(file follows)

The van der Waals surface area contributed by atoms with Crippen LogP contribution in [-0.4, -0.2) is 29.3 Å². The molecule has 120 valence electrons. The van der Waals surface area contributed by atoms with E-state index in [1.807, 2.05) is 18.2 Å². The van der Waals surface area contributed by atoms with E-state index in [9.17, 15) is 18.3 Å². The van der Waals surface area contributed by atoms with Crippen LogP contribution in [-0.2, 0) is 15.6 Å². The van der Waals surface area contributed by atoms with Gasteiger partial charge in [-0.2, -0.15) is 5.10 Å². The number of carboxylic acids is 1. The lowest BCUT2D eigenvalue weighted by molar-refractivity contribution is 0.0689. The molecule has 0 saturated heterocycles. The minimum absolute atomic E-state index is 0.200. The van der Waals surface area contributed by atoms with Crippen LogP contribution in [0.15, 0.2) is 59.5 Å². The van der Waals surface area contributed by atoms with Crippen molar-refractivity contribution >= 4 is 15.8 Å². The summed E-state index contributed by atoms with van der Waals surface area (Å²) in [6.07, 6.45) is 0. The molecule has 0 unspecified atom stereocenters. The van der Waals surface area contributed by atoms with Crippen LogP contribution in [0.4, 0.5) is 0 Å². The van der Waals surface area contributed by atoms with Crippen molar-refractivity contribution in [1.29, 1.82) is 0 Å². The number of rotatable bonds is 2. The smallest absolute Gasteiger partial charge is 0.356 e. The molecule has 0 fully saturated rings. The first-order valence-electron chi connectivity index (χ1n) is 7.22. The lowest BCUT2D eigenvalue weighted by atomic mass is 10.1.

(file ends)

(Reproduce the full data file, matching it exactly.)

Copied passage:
The van der Waals surface area contributed by atoms with Crippen LogP contribution in [-0.4, -0.2) is 29.3 Å². The molecule has 120 valence electrons. The van der Waals surface area contributed by atoms with E-state index in [1.807, 2.05) is 18.2 Å². The van der Waals surface area contributed by atoms with E-state index in [9.17, 15) is 18.3 Å². The van der Waals surface area contributed by atoms with Crippen LogP contribution in [-0.2, 0) is 15.6 Å². The van der Waals surface area contributed by atoms with Gasteiger partial charge in [-0.2, -0.15) is 5.10 Å². The number of carboxylic acids is 1. The lowest BCUT2D eigenvalue weighted by molar-refractivity contribution is 0.0689. The molecule has 0 saturated heterocycles. The minimum absolute atomic E-state index is 0.200. The van der Waals surface area contributed by atoms with Crippen LogP contribution in [0.15, 0.2) is 59.5 Å². The van der Waals surface area contributed by atoms with Crippen molar-refractivity contribution >= 4 is 15.8 Å². The summed E-state index contributed by atoms with van der Waals surface area (Å²) in [6.07, 6.45) is 0. The molecule has 0 unspecified atom stereocenters. The van der Waals surface area contributed by atoms with Crippen LogP contribution in [0.4, 0.5) is 0 Å². The van der Waals surface area contributed by atoms with Crippen molar-refractivity contribution in [1.29, 1.82) is 0 Å². The number of rotatable bonds is 2. The smallest absolute Gasteiger partial charge is 0.356 e. The molecule has 0 fully saturated rings. The first-order valence-electron chi connectivity index (χ1n) is 7.22. The lowest BCUT2D eigenvalue weighted by atomic mass is 10.1.